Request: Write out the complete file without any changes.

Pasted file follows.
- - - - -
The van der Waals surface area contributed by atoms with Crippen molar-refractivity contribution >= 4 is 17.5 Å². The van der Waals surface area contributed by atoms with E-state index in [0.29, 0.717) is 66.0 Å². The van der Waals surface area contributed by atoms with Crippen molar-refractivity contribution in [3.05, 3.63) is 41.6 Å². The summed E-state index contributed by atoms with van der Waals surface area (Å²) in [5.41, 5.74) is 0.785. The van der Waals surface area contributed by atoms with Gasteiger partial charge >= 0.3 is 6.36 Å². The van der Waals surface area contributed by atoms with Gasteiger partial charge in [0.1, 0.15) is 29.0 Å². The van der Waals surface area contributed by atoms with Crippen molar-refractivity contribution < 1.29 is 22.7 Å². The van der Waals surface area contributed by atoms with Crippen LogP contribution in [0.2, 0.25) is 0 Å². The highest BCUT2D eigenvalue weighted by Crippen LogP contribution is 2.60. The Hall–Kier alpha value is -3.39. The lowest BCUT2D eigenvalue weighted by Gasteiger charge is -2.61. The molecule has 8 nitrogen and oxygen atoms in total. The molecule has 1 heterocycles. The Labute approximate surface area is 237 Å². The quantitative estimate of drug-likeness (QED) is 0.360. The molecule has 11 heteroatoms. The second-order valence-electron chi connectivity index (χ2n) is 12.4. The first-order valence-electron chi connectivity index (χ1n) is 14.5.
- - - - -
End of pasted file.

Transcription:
The van der Waals surface area contributed by atoms with Crippen molar-refractivity contribution >= 4 is 17.5 Å². The van der Waals surface area contributed by atoms with E-state index in [0.29, 0.717) is 66.0 Å². The van der Waals surface area contributed by atoms with Crippen molar-refractivity contribution in [3.05, 3.63) is 41.6 Å². The summed E-state index contributed by atoms with van der Waals surface area (Å²) in [5.41, 5.74) is 0.785. The van der Waals surface area contributed by atoms with Gasteiger partial charge >= 0.3 is 6.36 Å². The van der Waals surface area contributed by atoms with Gasteiger partial charge in [0.1, 0.15) is 29.0 Å². The van der Waals surface area contributed by atoms with Crippen molar-refractivity contribution < 1.29 is 22.7 Å². The van der Waals surface area contributed by atoms with Crippen LogP contribution in [0.2, 0.25) is 0 Å². The highest BCUT2D eigenvalue weighted by Crippen LogP contribution is 2.60. The Hall–Kier alpha value is -3.39. The lowest BCUT2D eigenvalue weighted by Gasteiger charge is -2.61. The molecule has 8 nitrogen and oxygen atoms in total. The molecule has 1 heterocycles. The Labute approximate surface area is 237 Å². The quantitative estimate of drug-likeness (QED) is 0.360. The molecule has 11 heteroatoms. The second-order valence-electron chi connectivity index (χ2n) is 12.4. The first-order valence-electron chi connectivity index (χ1n) is 14.5.